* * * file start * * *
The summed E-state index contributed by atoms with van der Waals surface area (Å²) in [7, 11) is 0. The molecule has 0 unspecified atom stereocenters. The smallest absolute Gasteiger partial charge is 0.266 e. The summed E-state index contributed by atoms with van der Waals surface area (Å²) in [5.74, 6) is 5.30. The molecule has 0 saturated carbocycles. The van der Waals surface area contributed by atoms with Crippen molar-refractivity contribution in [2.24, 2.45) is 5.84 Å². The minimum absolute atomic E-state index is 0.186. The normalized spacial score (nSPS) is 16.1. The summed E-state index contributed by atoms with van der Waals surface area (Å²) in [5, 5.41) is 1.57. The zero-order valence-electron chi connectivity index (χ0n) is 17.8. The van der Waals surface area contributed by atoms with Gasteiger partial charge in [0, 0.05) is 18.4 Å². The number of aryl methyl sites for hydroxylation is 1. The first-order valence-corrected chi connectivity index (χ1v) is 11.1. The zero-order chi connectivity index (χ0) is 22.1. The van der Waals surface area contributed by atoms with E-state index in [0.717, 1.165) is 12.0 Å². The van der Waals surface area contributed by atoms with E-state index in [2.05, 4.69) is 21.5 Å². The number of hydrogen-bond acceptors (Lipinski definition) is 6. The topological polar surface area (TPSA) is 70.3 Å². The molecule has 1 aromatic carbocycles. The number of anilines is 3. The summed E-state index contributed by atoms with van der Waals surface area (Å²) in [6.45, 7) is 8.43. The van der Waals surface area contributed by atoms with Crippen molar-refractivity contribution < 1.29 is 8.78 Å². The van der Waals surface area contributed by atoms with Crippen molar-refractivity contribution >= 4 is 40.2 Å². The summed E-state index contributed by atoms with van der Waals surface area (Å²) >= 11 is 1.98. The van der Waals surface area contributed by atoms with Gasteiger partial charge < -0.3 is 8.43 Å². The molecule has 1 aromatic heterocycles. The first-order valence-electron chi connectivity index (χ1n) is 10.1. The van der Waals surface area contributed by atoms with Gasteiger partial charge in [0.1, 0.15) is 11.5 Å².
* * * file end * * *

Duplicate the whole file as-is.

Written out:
The summed E-state index contributed by atoms with van der Waals surface area (Å²) in [7, 11) is 0. The molecule has 0 unspecified atom stereocenters. The smallest absolute Gasteiger partial charge is 0.266 e. The summed E-state index contributed by atoms with van der Waals surface area (Å²) in [5.74, 6) is 5.30. The molecule has 0 saturated carbocycles. The van der Waals surface area contributed by atoms with Crippen molar-refractivity contribution in [2.24, 2.45) is 5.84 Å². The minimum absolute atomic E-state index is 0.186. The normalized spacial score (nSPS) is 16.1. The summed E-state index contributed by atoms with van der Waals surface area (Å²) in [5, 5.41) is 1.57. The zero-order valence-electron chi connectivity index (χ0n) is 17.8. The van der Waals surface area contributed by atoms with Gasteiger partial charge in [0, 0.05) is 18.4 Å². The number of aryl methyl sites for hydroxylation is 1. The first-order valence-corrected chi connectivity index (χ1v) is 11.1. The zero-order chi connectivity index (χ0) is 22.1. The van der Waals surface area contributed by atoms with E-state index in [0.717, 1.165) is 12.0 Å². The van der Waals surface area contributed by atoms with E-state index in [2.05, 4.69) is 21.5 Å². The number of hydrogen-bond acceptors (Lipinski definition) is 6. The topological polar surface area (TPSA) is 70.3 Å². The molecule has 1 aromatic carbocycles. The number of anilines is 3. The summed E-state index contributed by atoms with van der Waals surface area (Å²) in [6.45, 7) is 8.43. The van der Waals surface area contributed by atoms with Crippen molar-refractivity contribution < 1.29 is 8.78 Å². The van der Waals surface area contributed by atoms with Crippen molar-refractivity contribution >= 4 is 40.2 Å². The summed E-state index contributed by atoms with van der Waals surface area (Å²) >= 11 is 1.98. The van der Waals surface area contributed by atoms with Gasteiger partial charge < -0.3 is 8.43 Å². The molecule has 1 aromatic heterocycles. The first-order valence-electron chi connectivity index (χ1n) is 10.1. The van der Waals surface area contributed by atoms with Gasteiger partial charge in [0.1, 0.15) is 11.5 Å².